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Words in Context
Many questions on the SAT focus on widely used words and phrases found in texts in many different subjects, including science and social studies. Some questions ask you to figure out a word’s meaning based on context. The words are ones that you will probably encounter in college or in the workplace long after test day.
Command of Evidence
- We focus on the evidence-based reading and writing section on the SAT. We teach you how to strategically attack the part of the test by being aware of evidence within the text to support claims.
Essay Analyzing a Source
- The SAT Essay asks you to read a passage and explain how an author builds an argument to persuade an audience. This task closely mirrors college writing assignments because it is asking you to analyze how the author used evidence, reasoning, and stylistic and persuasive elements.
- The new Essay is designed to support high school students and teachers as they cultivate close reading, careful analysis, and clear writing. It will promote the practice of reading a wide variety of arguments and analyzing how authors do their work as writers.
- The essay prompt will be the same every time the new SAT is offered, but the source material students are asked to write about will be different each time.
- Not all students will take the SAT with Essay, but some school districts and colleges require it. The SAT is the only assessment in the SAT Suite that includes the Essay. Learn more about the Essay.
Math that Matters Most
- We focus on in-depth analysis of the three essential areas of the SAT math: Problem Solving and Data Analysis, Heart of Algebra, and Passport to Advanced Math.
- Problem Solving and Data Analysis is about being quantitatively literate. It includes using ratios, percentages, and proportional reasoning to solve problems in science, social science, and career contexts.
- The Heart of Algebra focuses on the mastery of linear equations and systems, which helps students develop key powers of abstraction.
- Passport to Advanced Math focuses on more complex equations and the manipulation they require.
Problems Grounded in Real-World Contexts
- Throughout the SAT, you’ll be asked questions grounded in the real world, directly related to work performed in college and career.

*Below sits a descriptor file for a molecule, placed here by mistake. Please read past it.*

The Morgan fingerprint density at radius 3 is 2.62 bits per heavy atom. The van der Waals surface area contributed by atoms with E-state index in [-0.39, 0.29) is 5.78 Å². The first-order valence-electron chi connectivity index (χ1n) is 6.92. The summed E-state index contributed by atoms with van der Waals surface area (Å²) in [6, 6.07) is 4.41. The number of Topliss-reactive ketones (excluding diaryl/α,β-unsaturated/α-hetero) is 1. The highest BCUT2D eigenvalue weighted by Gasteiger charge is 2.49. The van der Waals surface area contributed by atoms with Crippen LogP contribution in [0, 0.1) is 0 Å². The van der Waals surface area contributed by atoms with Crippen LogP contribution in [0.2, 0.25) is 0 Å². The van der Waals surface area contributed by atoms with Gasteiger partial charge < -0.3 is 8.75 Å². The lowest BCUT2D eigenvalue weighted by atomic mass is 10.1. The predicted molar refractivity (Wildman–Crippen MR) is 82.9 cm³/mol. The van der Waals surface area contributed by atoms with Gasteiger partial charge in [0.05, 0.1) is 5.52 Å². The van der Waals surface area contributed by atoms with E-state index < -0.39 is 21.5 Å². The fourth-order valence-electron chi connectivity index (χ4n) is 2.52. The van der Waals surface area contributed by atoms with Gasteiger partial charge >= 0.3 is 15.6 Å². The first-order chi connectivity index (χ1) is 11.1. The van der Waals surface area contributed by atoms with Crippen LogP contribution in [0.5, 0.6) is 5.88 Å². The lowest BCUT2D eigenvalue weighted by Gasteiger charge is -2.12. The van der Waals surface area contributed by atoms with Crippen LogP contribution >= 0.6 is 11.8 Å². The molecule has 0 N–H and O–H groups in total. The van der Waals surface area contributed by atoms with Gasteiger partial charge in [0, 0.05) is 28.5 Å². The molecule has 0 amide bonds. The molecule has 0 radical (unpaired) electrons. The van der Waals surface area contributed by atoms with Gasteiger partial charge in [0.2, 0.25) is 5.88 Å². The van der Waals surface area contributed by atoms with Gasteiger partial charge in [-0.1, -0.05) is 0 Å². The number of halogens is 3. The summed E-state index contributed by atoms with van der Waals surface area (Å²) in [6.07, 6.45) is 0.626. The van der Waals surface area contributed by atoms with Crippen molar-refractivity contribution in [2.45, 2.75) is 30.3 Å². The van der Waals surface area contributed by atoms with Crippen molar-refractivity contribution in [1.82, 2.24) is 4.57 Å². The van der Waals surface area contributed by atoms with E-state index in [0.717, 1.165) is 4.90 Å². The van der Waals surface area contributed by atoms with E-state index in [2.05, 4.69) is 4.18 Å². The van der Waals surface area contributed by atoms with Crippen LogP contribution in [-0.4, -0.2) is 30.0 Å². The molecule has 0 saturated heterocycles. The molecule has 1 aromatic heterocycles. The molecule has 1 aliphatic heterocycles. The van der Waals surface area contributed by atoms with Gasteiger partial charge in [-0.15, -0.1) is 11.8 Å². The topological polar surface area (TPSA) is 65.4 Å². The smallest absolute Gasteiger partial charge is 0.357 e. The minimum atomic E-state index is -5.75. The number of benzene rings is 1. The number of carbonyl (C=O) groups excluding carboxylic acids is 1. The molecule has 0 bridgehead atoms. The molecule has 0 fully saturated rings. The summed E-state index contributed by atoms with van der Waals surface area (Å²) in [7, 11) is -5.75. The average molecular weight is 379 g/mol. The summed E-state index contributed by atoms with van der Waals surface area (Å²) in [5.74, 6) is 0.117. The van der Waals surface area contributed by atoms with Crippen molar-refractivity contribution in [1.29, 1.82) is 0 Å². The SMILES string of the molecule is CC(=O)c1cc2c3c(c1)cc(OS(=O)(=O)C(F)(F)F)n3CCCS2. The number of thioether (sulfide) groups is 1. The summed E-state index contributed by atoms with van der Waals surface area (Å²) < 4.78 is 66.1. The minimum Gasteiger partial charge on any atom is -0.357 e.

- The Evidence-Based Reading and Writing section includes questions on literature and literary nonfiction, but also features charts, graphs, and passages like the ones students are likely to encounter in science, social science, and other majors and careers.
- Questions on the Writing and Language Test ask you to do more than correct errors; they ask you to edit, revise, and improve texts from the humanities, history, social science, science, and career contexts.
- The Math section features multistep applications to solve problems in science, social science, career scenarios, and other real-life situations. The test sets up a scenario and asks several questions that give you the opportunity to dig in and model it mathematically.
Analysis in Science and in History/Social Studies
- The redesigned SAT asks you to apply your reading, writing, language, and math knowledge and skills to answer questions in science, history, and social studies contexts. In this way, the assessments call on the same sorts of knowledge and skills that you’ll use in college, at work, and throughout your life to make sense of recent discoveries, political developments, global events, and health and environmental issues.
- The SAT includes a range of challenging texts and informational graphics that address these sorts of issues and topics in the Evidence-Based Reading and Writing section and the Math section. Questions will require you to read and understand texts, revise texts to be consistent with data presented in graphics, synthesize information presented through texts and graphics, and solve problems that are grounded in science and social science.
U.S. Founding Documents and the Great Global Conversation
- When you take the SAT, you’ll be asked to read a passage from U.S. founding documents or the global conversation they inspired.
- The U.S. founding documents, including the Declaration of Independence, the Bill of Rights, and the Federalist Papers, have been inspired by and have helped to inspire a conversation that continues to this day about the nature of civic life.
- W#e focus on strategies to maximize success when reading these complex documents.